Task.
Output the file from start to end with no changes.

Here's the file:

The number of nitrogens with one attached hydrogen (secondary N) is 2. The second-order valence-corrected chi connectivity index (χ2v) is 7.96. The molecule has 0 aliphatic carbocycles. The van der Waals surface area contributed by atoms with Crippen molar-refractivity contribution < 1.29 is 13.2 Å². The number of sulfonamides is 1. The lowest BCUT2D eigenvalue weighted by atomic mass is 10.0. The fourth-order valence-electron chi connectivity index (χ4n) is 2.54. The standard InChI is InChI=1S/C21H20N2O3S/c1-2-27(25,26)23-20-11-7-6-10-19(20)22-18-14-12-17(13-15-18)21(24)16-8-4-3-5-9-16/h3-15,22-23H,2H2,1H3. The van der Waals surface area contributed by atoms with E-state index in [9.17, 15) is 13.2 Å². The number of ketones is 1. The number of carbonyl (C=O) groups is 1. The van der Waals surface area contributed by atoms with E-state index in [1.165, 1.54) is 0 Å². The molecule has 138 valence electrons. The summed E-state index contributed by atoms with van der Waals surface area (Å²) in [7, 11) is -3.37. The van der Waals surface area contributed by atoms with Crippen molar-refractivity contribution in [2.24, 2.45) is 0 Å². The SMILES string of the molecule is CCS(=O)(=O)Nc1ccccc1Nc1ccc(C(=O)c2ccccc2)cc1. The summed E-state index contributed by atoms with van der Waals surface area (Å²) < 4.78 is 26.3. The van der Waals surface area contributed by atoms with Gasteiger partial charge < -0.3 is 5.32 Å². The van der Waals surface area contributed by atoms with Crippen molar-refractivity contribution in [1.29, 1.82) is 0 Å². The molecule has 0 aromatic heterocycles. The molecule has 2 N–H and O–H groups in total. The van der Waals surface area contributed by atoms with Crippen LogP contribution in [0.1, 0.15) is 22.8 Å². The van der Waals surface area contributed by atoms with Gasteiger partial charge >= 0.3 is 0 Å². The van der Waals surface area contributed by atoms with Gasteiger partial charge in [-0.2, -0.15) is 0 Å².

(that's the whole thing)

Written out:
The number of nitrogens with one attached hydrogen (secondary N) is 2. The second-order valence-corrected chi connectivity index (χ2v) is 7.96. The molecule has 0 aliphatic carbocycles. The van der Waals surface area contributed by atoms with Crippen molar-refractivity contribution < 1.29 is 13.2 Å². The number of sulfonamides is 1. The lowest BCUT2D eigenvalue weighted by atomic mass is 10.0. The fourth-order valence-electron chi connectivity index (χ4n) is 2.54. The standard InChI is InChI=1S/C21H20N2O3S/c1-2-27(25,26)23-20-11-7-6-10-19(20)22-18-14-12-17(13-15-18)21(24)16-8-4-3-5-9-16/h3-15,22-23H,2H2,1H3. The van der Waals surface area contributed by atoms with E-state index in [9.17, 15) is 13.2 Å². The number of ketones is 1. The number of carbonyl (C=O) groups is 1. The van der Waals surface area contributed by atoms with E-state index in [1.165, 1.54) is 0 Å². The molecule has 138 valence electrons. The summed E-state index contributed by atoms with van der Waals surface area (Å²) in [7, 11) is -3.37. The van der Waals surface area contributed by atoms with Crippen molar-refractivity contribution in [2.24, 2.45) is 0 Å². The SMILES string of the molecule is CCS(=O)(=O)Nc1ccccc1Nc1ccc(C(=O)c2ccccc2)cc1. The summed E-state index contributed by atoms with van der Waals surface area (Å²) < 4.78 is 26.3. The van der Waals surface area contributed by atoms with Gasteiger partial charge < -0.3 is 5.32 Å². The van der Waals surface area contributed by atoms with Crippen molar-refractivity contribution in [1.29, 1.82) is 0 Å². The molecule has 0 aromatic heterocycles. The molecule has 2 N–H and O–H groups in total. The van der Waals surface area contributed by atoms with Crippen LogP contribution in [0.1, 0.15) is 22.8 Å². The van der Waals surface area contributed by atoms with Gasteiger partial charge >= 0.3 is 0 Å². The van der Waals surface area contributed by atoms with Gasteiger partial charge in [-0.2, -0.15) is 0 Å².